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Shakespeare Travel Mate Telescopic Spinning Rod and Reel Combo

   

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Length
Power
Quantity Price & availability

4' 6"

Ultra Light

  • $34.99

  • SKU: 1549516

  • In Stock
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6' 6"

  • $34.99

  • SKU: 1549521

  • In Stock
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Perfect for traveling anglers, Shakespeare®'s Travel Mate Telescopic Rod and Reel Combos come with a quality Shakespeare telescopic rod, reliable spinning reel and hard body travel case that will easily fit inside your backpack, suitcase or under your car seat. Ideal for a number of fishing situations, the Shakespeare Travel Mate Telescopic Spinning Rods telescope down to a very short length and are matched with a smooth-handling, graphite Shakespeare spinning reel with one ball bearing. Reels are pre-spooled with premium Shakespeare fishing line.

Shakespeare Travel Mate Telescopic Spinning Rod and Reel Combo 3.7 5 18 18
action too light, but a good deal traveled with these rods to the caribbean, the cases survived the brutal airline treatment unscathed. my only real complaint is that the rods are not stiff at all. i like a medium heavy action for most light spinning rod fishing, these were listed as medium, but i would have to class them as light. otherwise, i caught fish, the reels performed well, aside from a bit of occasional wobble, but what do you expect with 1 ball bearing. i was impressed with the line. i haven't used mono in years, but the line that came on these reels performed better than any i can remember using. once in a while, the sections of the rod would torque out of alignment, but easy to fix. June 14, 2011
Easy & Effective It only stores in its case in left hand mode. I found this a bit of a bother. I tossed this unit into my backpack and went for a hike in Banff National Park. I found a lake. I set it up...my buddies chuckled...I tossed in a hook and pulled out fish. Nice action on the reel...no problem with 3 or 4 pounders using the provided line. Neat little piece of gear. I don't think it will take much of a beating... so don't beat it up! If I could get a good price for bulk purchase, I would get some for six of my nephews, one of my nieces, and one of my brothers in law. We fish...therefore we are. May 26, 2013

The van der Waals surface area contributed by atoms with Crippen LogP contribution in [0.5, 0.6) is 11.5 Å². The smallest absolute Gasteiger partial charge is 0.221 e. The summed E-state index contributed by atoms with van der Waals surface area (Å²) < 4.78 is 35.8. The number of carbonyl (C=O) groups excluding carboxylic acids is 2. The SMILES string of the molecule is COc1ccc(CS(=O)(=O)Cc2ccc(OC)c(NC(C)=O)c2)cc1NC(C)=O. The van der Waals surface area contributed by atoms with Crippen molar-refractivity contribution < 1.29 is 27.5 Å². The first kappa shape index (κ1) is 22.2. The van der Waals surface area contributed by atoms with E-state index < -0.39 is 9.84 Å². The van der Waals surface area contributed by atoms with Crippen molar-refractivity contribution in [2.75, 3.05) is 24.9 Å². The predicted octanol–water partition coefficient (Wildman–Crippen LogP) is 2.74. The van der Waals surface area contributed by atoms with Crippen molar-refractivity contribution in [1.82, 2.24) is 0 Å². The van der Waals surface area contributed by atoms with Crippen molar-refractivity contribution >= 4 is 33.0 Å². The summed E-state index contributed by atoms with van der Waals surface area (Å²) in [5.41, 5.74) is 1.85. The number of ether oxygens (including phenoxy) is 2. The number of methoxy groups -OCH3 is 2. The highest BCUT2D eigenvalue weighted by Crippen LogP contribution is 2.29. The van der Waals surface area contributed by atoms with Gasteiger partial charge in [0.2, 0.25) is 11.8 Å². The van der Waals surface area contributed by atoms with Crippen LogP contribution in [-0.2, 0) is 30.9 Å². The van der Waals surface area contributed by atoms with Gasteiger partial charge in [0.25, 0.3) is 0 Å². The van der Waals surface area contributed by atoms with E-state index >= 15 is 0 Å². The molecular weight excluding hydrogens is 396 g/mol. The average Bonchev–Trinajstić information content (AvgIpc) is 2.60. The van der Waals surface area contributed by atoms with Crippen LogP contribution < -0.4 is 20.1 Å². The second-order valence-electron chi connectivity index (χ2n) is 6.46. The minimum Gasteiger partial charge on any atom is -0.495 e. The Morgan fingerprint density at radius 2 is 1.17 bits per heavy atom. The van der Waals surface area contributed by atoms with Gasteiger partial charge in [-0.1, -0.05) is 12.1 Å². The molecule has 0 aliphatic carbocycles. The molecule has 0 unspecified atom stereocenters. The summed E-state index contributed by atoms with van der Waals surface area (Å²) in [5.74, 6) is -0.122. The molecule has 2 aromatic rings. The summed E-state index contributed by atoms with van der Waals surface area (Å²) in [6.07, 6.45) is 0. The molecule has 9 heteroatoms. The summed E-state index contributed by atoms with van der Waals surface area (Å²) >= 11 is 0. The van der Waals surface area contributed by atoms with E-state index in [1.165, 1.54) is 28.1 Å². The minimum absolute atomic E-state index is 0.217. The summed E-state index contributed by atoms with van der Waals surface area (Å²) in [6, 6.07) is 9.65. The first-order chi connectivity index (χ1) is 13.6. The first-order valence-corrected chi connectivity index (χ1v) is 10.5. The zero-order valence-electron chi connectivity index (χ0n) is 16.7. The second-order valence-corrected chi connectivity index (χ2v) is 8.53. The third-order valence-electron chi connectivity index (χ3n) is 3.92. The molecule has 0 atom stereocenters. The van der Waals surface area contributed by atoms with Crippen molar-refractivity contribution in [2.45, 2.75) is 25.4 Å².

Nice setup I keep this in my trunk. The rod is responsive yet strong and the reel is more than adequate. Great for jumping at the sight of a lake and casting a few. I wish the case would hold the reel attached to the rod but in order to use the case you have to take the reel off, which is really no biggie. The reel comes with a more than generous amount of line which promptly got snagged up for me but I should have known to re-spool it anyway with better line. Overall, this is a great rod and the second one I owned. The first one got broken when I closed my trunk on the tip, My fault. June 19, 2010
It's Ok I bought the longer one and it's great for getting through the woods without getting caught in every tree and bush. The reel casts well. I had to take a picture of it stored away so I could get it back like it was packaged. It takes a few minutes to pack and un-pack so while others are getting their lines out or hiking out I'm still working on the gear. I hooked into a 10" bass and the top 2 sections broke off. I'm still looking for a good travel rod. September 1, 2014
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I am looking for a telescopic rod to use for fly fishing some small streams in my area. Will this work?
2 years ago
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A: 
It sure could. Just in case the mounting on the rod doesn’t match up with the foot on your reel, a reasonable amount of duct tape should solve the problem for you. Just be sure to keep the sticky side of your duct tape in toward the pole though. If your line touches the sticky part, if could mess up your casting real bad.